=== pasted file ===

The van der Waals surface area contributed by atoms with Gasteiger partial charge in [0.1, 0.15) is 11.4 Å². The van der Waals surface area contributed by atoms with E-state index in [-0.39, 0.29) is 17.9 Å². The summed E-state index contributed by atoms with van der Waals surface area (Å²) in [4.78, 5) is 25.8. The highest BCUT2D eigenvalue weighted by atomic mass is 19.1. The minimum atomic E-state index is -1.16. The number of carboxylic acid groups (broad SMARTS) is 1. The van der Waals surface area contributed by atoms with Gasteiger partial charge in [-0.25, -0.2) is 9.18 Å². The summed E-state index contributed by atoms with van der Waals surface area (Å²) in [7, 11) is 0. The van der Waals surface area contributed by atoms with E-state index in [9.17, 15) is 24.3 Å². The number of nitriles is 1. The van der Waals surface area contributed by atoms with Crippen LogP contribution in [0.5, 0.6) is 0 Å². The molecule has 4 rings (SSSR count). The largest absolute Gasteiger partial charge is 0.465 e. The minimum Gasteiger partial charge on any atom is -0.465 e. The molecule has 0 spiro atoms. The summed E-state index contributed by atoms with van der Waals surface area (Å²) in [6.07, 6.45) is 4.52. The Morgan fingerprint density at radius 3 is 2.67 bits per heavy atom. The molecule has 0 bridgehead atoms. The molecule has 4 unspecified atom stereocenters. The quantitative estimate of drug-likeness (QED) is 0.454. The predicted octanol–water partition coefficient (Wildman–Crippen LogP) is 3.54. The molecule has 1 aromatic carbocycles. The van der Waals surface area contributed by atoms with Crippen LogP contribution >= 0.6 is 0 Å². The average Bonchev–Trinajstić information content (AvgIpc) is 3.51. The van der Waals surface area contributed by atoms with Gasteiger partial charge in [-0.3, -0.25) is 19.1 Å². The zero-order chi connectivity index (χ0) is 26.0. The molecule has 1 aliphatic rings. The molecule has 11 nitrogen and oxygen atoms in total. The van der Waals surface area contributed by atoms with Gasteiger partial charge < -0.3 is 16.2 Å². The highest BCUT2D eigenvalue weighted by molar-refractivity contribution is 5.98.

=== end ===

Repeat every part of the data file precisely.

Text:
The van der Waals surface area contributed by atoms with Gasteiger partial charge in [0.1, 0.15) is 11.4 Å². The van der Waals surface area contributed by atoms with E-state index in [-0.39, 0.29) is 17.9 Å². The summed E-state index contributed by atoms with van der Waals surface area (Å²) in [4.78, 5) is 25.8. The highest BCUT2D eigenvalue weighted by atomic mass is 19.1. The minimum atomic E-state index is -1.16. The number of carboxylic acid groups (broad SMARTS) is 1. The van der Waals surface area contributed by atoms with Gasteiger partial charge in [-0.25, -0.2) is 9.18 Å². The summed E-state index contributed by atoms with van der Waals surface area (Å²) in [7, 11) is 0. The van der Waals surface area contributed by atoms with E-state index in [9.17, 15) is 24.3 Å². The number of nitriles is 1. The van der Waals surface area contributed by atoms with Crippen LogP contribution in [0.5, 0.6) is 0 Å². The molecule has 4 rings (SSSR count). The largest absolute Gasteiger partial charge is 0.465 e. The minimum Gasteiger partial charge on any atom is -0.465 e. The molecule has 0 spiro atoms. The summed E-state index contributed by atoms with van der Waals surface area (Å²) in [6.07, 6.45) is 4.52. The Morgan fingerprint density at radius 3 is 2.67 bits per heavy atom. The molecule has 0 bridgehead atoms. The molecule has 4 unspecified atom stereocenters. The quantitative estimate of drug-likeness (QED) is 0.454. The predicted octanol–water partition coefficient (Wildman–Crippen LogP) is 3.54. The molecule has 1 aromatic carbocycles. The van der Waals surface area contributed by atoms with Crippen LogP contribution >= 0.6 is 0 Å². The average Bonchev–Trinajstić information content (AvgIpc) is 3.51. The van der Waals surface area contributed by atoms with Gasteiger partial charge in [-0.3, -0.25) is 19.1 Å². The zero-order chi connectivity index (χ0) is 26.0. The molecule has 1 aliphatic rings. The molecule has 11 nitrogen and oxygen atoms in total. The van der Waals surface area contributed by atoms with Gasteiger partial charge < -0.3 is 16.2 Å². The highest BCUT2D eigenvalue weighted by molar-refractivity contribution is 5.98.